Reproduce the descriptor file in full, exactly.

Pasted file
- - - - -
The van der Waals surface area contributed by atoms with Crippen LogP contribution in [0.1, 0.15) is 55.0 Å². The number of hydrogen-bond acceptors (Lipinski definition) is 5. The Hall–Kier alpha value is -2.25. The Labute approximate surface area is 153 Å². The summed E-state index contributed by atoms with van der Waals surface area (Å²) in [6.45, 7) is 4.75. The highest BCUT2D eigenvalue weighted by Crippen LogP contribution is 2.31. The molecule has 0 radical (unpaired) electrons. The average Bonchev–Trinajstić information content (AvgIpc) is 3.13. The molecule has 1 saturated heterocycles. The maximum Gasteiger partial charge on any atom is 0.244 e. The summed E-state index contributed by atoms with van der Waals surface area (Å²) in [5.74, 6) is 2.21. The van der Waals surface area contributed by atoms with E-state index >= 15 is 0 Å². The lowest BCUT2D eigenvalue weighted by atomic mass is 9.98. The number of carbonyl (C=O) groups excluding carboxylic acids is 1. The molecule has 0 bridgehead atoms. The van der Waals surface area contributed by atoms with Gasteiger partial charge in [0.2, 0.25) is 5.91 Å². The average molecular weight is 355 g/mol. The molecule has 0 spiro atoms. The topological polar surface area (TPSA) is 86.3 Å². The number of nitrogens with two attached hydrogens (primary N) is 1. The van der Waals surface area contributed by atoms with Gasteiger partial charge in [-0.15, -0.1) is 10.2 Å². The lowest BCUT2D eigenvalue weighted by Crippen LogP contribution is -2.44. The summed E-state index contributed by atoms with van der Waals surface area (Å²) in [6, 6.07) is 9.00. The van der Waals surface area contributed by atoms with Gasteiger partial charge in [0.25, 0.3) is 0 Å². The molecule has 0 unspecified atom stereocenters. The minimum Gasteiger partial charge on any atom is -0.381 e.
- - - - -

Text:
The van der Waals surface area contributed by atoms with Crippen LogP contribution in [0.1, 0.15) is 55.0 Å². The number of hydrogen-bond acceptors (Lipinski definition) is 5. The Hall–Kier alpha value is -2.25. The Labute approximate surface area is 153 Å². The summed E-state index contributed by atoms with van der Waals surface area (Å²) in [6.45, 7) is 4.75. The highest BCUT2D eigenvalue weighted by Crippen LogP contribution is 2.31. The molecule has 0 radical (unpaired) electrons. The average Bonchev–Trinajstić information content (AvgIpc) is 3.13. The molecule has 1 saturated heterocycles. The maximum Gasteiger partial charge on any atom is 0.244 e. The summed E-state index contributed by atoms with van der Waals surface area (Å²) in [5.74, 6) is 2.21. The van der Waals surface area contributed by atoms with E-state index >= 15 is 0 Å². The lowest BCUT2D eigenvalue weighted by atomic mass is 9.98. The number of carbonyl (C=O) groups excluding carboxylic acids is 1. The molecule has 0 bridgehead atoms. The van der Waals surface area contributed by atoms with Gasteiger partial charge in [0.2, 0.25) is 5.91 Å². The average molecular weight is 355 g/mol. The molecule has 0 spiro atoms. The topological polar surface area (TPSA) is 86.3 Å². The number of nitrogens with two attached hydrogens (primary N) is 1. The van der Waals surface area contributed by atoms with Gasteiger partial charge in [-0.15, -0.1) is 10.2 Å². The lowest BCUT2D eigenvalue weighted by Crippen LogP contribution is -2.44. The summed E-state index contributed by atoms with van der Waals surface area (Å²) in [6, 6.07) is 9.00. The van der Waals surface area contributed by atoms with Gasteiger partial charge in [0.25, 0.3) is 0 Å². The molecule has 0 unspecified atom stereocenters. The minimum Gasteiger partial charge on any atom is -0.381 e.